Friday, December 18, 2015

Farewell to the Queen

Yesterday I attended the funeral of a very special lady.  This is my attempt at a tribute.  I pray I honor her with my words.

Jacqueline June Josephine Tellman Newmann was born on April 5, 1929 to Frank and Cyrilla Tellman in Kansas City, Missouri.   She was the oldest of eleven children.  She married Roy Newmann on  May 30, 1953, and they were married for more than fifty years before Roy passed away.  They had six children and fourteen grandchildren.  She died in her home in Crestwood, Missouri on December 9, 2015.

From the moment I met her, Aunt Jackie always made me feel welcome and loved.  She never once made me feel like I was anything less than 100% Tellman.  I know she cared for me as much as all of the bloodline nieces and nephews.  I didn't see her often, but she always made me feel special.   She talked to me, asking me questions and really listening to my answers.  She sent me birthday cards, always with a handwritten note about how much she enjoyed "our little family."  I always hugged her when I left a family function...and I didn't know until yesterday that she didn't really like hugs.

I found out yesterday that she had been a teacher.  I can't believe I didn't know that before.  I would have loved to "talk school" with her and hear her stories firsthand.  As it was, several of her former students were at the visitation and funeral.  They all remembered her so fondly.  More than one said she was the best teacher they ever had.  One gentleman spoke about how mischievous he was, and she would always say, "Why did you do that?  I know you are a good boy, but now I have to punish you."  What a powerful way to get someone to think about his actions, show that she cared for him and believed in him, and hold him accountable all at the same time.  I loved hearing about the library that she had in her classroom and how they got to take turns being the librarian.  It was also fun to hear that she was only eighteen when she started teaching in a one-room school house, and that she had 38 students in all grade levels.  (Can you imagine? Wow!)  That is quite a legacy to leave to have students from sixty some years ago attend your funeral.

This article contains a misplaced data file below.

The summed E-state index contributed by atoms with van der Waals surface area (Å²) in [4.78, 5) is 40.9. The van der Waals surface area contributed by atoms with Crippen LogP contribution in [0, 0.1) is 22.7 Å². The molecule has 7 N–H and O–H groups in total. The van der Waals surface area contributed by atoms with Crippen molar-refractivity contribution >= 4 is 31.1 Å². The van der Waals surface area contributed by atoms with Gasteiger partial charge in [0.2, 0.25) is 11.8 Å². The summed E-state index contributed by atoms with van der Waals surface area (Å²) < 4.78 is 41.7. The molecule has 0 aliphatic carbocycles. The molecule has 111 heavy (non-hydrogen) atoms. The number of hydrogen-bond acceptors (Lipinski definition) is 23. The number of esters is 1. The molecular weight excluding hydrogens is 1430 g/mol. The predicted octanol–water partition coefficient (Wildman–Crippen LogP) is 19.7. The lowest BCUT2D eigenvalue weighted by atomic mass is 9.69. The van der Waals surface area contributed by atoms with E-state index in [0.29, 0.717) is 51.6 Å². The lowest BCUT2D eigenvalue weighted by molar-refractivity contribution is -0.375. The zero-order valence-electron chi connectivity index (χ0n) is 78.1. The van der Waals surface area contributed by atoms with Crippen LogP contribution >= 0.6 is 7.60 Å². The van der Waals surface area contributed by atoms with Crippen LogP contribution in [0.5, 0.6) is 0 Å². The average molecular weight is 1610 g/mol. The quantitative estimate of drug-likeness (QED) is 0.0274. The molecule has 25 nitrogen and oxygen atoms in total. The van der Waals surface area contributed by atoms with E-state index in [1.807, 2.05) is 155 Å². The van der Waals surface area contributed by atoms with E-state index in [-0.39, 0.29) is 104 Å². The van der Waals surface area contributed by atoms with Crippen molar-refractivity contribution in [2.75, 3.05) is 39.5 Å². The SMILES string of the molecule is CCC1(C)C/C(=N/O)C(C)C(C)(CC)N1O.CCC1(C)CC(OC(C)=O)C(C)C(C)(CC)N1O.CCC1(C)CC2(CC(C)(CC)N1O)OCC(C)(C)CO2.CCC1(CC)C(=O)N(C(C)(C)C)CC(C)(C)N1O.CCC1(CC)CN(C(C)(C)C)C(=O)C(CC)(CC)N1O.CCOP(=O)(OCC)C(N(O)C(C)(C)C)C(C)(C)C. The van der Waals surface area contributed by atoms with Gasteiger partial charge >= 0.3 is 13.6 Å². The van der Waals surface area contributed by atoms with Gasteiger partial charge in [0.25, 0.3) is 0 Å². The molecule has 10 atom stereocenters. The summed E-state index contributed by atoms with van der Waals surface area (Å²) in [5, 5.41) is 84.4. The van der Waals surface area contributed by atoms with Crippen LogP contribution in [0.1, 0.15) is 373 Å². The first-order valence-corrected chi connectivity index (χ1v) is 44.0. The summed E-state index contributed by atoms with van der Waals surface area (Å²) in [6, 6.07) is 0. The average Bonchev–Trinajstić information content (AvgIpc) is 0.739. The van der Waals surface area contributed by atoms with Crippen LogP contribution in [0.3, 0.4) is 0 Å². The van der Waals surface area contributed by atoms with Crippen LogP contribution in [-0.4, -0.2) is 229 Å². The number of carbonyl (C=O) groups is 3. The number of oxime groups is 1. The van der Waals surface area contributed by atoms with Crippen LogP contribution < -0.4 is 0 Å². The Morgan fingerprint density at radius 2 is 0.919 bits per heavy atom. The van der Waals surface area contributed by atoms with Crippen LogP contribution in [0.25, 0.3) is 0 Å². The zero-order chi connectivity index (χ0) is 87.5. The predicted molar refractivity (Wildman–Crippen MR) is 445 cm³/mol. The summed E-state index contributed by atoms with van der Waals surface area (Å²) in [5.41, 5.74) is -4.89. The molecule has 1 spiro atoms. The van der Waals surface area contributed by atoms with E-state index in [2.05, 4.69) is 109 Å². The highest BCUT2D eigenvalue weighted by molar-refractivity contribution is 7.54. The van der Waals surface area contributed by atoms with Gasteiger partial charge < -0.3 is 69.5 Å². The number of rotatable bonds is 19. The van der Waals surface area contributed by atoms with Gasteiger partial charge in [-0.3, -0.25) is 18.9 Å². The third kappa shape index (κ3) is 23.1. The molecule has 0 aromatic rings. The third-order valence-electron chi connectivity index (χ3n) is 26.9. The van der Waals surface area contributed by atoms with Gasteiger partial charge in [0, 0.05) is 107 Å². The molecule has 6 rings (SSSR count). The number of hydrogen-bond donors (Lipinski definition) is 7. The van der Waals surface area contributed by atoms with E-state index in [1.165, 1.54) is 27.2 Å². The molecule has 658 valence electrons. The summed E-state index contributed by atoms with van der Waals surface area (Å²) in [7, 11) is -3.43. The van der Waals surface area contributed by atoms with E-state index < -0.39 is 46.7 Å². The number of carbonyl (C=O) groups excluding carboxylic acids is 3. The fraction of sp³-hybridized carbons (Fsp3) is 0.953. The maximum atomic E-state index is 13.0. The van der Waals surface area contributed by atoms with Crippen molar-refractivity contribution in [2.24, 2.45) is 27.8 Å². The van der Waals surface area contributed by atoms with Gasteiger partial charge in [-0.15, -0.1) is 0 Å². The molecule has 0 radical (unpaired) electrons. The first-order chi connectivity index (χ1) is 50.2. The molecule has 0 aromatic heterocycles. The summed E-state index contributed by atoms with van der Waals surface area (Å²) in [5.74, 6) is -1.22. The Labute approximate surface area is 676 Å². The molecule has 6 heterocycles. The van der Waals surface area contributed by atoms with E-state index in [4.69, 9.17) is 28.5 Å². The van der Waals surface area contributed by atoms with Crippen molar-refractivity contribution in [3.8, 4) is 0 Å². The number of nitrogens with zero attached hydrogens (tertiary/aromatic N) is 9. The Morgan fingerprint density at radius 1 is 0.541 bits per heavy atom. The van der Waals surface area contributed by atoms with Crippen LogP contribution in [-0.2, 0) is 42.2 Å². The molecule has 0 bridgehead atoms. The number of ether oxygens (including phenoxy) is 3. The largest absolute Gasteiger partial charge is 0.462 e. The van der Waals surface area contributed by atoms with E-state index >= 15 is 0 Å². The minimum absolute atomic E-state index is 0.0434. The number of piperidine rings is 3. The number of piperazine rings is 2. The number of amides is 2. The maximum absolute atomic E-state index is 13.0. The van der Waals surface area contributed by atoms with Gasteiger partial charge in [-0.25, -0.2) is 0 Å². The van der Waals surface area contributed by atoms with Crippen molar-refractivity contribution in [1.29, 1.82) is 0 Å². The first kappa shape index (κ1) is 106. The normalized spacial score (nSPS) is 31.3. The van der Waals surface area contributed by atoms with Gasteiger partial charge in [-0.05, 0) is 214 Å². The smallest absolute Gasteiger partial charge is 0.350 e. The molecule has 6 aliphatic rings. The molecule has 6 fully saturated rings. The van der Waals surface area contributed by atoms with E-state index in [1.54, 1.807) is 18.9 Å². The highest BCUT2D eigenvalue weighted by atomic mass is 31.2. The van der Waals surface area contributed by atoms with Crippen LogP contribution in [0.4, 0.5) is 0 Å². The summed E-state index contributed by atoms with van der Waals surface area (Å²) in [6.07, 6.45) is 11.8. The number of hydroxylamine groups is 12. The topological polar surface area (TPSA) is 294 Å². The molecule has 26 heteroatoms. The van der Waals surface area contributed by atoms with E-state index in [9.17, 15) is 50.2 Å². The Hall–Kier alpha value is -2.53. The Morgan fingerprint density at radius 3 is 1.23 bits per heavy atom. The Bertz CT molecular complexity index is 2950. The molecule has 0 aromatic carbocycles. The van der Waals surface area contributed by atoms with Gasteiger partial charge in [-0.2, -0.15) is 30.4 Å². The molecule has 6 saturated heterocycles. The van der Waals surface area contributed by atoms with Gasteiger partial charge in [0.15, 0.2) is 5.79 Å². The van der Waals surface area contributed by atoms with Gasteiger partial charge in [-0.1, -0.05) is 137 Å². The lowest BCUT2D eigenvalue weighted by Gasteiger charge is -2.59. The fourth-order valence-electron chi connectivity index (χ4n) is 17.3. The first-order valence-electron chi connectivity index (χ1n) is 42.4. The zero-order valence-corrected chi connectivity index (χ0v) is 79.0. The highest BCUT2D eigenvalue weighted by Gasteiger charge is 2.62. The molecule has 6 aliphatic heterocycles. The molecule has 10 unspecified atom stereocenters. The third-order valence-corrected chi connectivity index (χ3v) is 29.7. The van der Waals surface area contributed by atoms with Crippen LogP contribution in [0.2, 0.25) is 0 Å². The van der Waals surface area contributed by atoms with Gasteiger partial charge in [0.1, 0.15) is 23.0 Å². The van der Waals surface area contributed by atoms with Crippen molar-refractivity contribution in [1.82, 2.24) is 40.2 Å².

Aunt Jackie's son-in-law, Gary Vien, shared some remarks of rememberance at the funeral.  He spoke of a conversation he had with her sometime earlier.  I loved this line from Aunt Jackie: "At my age, I have no regrets...I have made mistakes, but I have done my best to resolve them, and I have no regrets....How about you?  Do you have regrets?"

So how about it?  Do you have regrets?  The best way I can think of to keep Aunt Jackie alive is to live our lives without regrets.  Resolve your mistakes to the best of your ability.  Make everyone feel special.  Really listen.  Be friendly.  Write a personal note to your own handwriting.

Aunt Jackie personally embodied so much of what I love about the Tellman family.  She will be missed by so many.  Farewell, dear lady.  We will see you again someday.

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